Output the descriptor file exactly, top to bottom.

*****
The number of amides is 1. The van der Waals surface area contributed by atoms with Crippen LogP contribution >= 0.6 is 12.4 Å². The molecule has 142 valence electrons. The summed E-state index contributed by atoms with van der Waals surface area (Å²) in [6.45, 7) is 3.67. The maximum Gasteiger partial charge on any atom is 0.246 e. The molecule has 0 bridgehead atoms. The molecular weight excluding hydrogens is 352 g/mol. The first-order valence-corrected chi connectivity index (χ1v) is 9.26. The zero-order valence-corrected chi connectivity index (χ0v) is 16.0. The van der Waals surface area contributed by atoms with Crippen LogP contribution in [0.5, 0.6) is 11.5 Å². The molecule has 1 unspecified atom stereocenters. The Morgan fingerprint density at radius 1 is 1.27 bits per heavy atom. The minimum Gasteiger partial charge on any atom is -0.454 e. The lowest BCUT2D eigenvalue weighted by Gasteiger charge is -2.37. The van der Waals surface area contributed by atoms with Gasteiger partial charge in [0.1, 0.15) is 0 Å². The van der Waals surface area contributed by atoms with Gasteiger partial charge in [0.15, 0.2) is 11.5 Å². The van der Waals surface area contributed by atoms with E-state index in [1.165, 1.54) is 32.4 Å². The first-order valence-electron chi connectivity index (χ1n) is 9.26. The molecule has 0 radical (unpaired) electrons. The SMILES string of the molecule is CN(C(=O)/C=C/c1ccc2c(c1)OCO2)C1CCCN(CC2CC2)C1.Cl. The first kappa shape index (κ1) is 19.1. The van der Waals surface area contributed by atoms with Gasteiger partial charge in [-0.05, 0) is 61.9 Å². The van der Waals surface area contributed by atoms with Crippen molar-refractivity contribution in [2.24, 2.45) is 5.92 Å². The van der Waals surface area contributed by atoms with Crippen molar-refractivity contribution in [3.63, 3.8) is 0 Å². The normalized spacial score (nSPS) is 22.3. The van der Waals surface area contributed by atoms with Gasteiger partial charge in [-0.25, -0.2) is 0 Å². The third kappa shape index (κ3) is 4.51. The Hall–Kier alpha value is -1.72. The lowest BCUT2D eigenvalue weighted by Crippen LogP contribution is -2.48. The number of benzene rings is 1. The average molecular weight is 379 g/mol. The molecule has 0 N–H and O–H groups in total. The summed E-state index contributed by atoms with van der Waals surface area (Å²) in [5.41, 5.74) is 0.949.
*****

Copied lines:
The number of amides is 1. The van der Waals surface area contributed by atoms with Crippen LogP contribution >= 0.6 is 12.4 Å². The molecule has 142 valence electrons. The summed E-state index contributed by atoms with van der Waals surface area (Å²) in [6.45, 7) is 3.67. The maximum Gasteiger partial charge on any atom is 0.246 e. The molecule has 0 bridgehead atoms. The molecular weight excluding hydrogens is 352 g/mol. The first-order valence-corrected chi connectivity index (χ1v) is 9.26. The zero-order valence-corrected chi connectivity index (χ0v) is 16.0. The van der Waals surface area contributed by atoms with Crippen LogP contribution in [0.5, 0.6) is 11.5 Å². The molecule has 1 unspecified atom stereocenters. The Morgan fingerprint density at radius 1 is 1.27 bits per heavy atom. The minimum Gasteiger partial charge on any atom is -0.454 e. The lowest BCUT2D eigenvalue weighted by Gasteiger charge is -2.37. The van der Waals surface area contributed by atoms with Gasteiger partial charge in [0.1, 0.15) is 0 Å². The van der Waals surface area contributed by atoms with Gasteiger partial charge in [0.15, 0.2) is 11.5 Å². The van der Waals surface area contributed by atoms with E-state index in [1.165, 1.54) is 32.4 Å². The first-order valence-electron chi connectivity index (χ1n) is 9.26. The molecule has 0 radical (unpaired) electrons. The SMILES string of the molecule is CN(C(=O)/C=C/c1ccc2c(c1)OCO2)C1CCCN(CC2CC2)C1.Cl. The first kappa shape index (κ1) is 19.1. The van der Waals surface area contributed by atoms with Gasteiger partial charge in [-0.05, 0) is 61.9 Å². The van der Waals surface area contributed by atoms with Crippen molar-refractivity contribution in [2.24, 2.45) is 5.92 Å². The van der Waals surface area contributed by atoms with Crippen molar-refractivity contribution in [3.63, 3.8) is 0 Å². The normalized spacial score (nSPS) is 22.3. The van der Waals surface area contributed by atoms with Gasteiger partial charge in [-0.25, -0.2) is 0 Å². The third kappa shape index (κ3) is 4.51. The Hall–Kier alpha value is -1.72. The lowest BCUT2D eigenvalue weighted by Crippen LogP contribution is -2.48. The number of benzene rings is 1. The average molecular weight is 379 g/mol. The molecule has 0 N–H and O–H groups in total. The summed E-state index contributed by atoms with van der Waals surface area (Å²) in [5.41, 5.74) is 0.949.